A lot of countries across the world have ordered airlines to ground Boeing 737 MAX aircraft after the Ethiopian Airlines plane crash this past weekend.
The US-manufactured aircraft was carrying 157 people when it crashed just six minutes after takeoff. The flight was heading to Nairobi, Kenya’s capital from the Bole International Airport in Addis Ababa.
Countries like Australia, China, India, Turkey, and the UK have grounded all Boeing 737 MAX aircrafts. On Tuesday, European Union aviation authorities also suspended all commercial flights with the Boeing 737 MAX aircraft in member states.
However, the United States has not suspended flights with Boeing 737 MAX planes. A US Senator called for the Boeing 737 MAX aircraft to be grounded. However, Aviation authorities argue that there is no proof of technical faults with the plane that warrants grounding it.
About three airline companies in the US have continued to use of the Boeing 737 MAX models. The move by the American Airlines Group Inc, Southwest Airlines Co., and United Airlines has sparked a debate on social media.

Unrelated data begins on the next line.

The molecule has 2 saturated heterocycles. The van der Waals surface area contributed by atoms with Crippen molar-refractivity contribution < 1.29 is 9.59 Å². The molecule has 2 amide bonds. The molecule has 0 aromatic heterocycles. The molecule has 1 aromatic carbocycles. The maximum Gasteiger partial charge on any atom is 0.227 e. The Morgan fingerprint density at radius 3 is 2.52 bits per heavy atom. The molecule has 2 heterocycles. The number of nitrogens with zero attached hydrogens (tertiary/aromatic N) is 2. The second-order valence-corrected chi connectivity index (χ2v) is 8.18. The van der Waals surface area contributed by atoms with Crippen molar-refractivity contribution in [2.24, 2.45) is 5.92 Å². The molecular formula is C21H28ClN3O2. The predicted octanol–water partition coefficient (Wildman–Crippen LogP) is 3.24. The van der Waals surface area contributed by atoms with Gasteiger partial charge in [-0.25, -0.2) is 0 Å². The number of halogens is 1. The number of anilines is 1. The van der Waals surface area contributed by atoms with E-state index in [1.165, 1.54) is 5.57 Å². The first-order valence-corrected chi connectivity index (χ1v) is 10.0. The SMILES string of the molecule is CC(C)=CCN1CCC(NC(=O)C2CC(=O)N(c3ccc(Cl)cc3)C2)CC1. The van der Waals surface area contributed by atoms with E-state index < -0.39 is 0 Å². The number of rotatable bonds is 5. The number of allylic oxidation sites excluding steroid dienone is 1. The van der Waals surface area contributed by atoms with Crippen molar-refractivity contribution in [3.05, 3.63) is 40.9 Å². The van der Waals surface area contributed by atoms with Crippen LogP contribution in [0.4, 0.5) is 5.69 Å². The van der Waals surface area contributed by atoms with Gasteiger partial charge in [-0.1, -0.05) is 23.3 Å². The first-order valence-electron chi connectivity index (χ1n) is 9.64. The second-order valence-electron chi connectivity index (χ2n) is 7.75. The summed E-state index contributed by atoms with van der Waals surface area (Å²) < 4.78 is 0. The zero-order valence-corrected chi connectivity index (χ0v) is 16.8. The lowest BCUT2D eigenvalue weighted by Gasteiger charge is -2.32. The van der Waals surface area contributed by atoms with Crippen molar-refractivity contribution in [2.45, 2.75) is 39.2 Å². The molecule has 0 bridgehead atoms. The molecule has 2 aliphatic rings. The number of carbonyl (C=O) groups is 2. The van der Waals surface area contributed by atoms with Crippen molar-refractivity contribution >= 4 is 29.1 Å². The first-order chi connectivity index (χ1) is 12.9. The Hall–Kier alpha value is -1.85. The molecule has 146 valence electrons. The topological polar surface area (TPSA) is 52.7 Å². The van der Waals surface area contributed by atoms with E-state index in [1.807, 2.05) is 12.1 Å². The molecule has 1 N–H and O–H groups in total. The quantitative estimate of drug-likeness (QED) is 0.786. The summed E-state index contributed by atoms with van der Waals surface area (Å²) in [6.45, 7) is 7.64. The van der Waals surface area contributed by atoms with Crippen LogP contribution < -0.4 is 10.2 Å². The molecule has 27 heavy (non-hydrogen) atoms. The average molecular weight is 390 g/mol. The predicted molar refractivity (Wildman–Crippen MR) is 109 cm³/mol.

The Federal Aviation Administration’s acting administrator, Dan Elwell, said no country has provided any data to show that there are systemic performance issues with the Boeing 737 MAX aircraft.
Elwell said the FAA would ” take immediate and appropriate action” if any performance issues are identified as investigations into the Ethiopian Airlines crash continues.
The Ethiopian Airlines crash is the second deadly plane accident involving the Boeing 737 MAX aircraft in months. The last time a Boeing 737 MAX aircraft went down was six months ago in Indonesia. The Lion Air flight was carrying 189 people when it crashed, killing all aboard.
After Sunday’s crash, an investigation has been launched to determine the cause of the accident. However, Boeing has come to the defense of its plane saying it has “full confidence in the safety of the Max.” Boeing is one of the biggest airplane manufacturers in the world. The company has since sent a team of experts to the site of the Ethiopian Airline crash.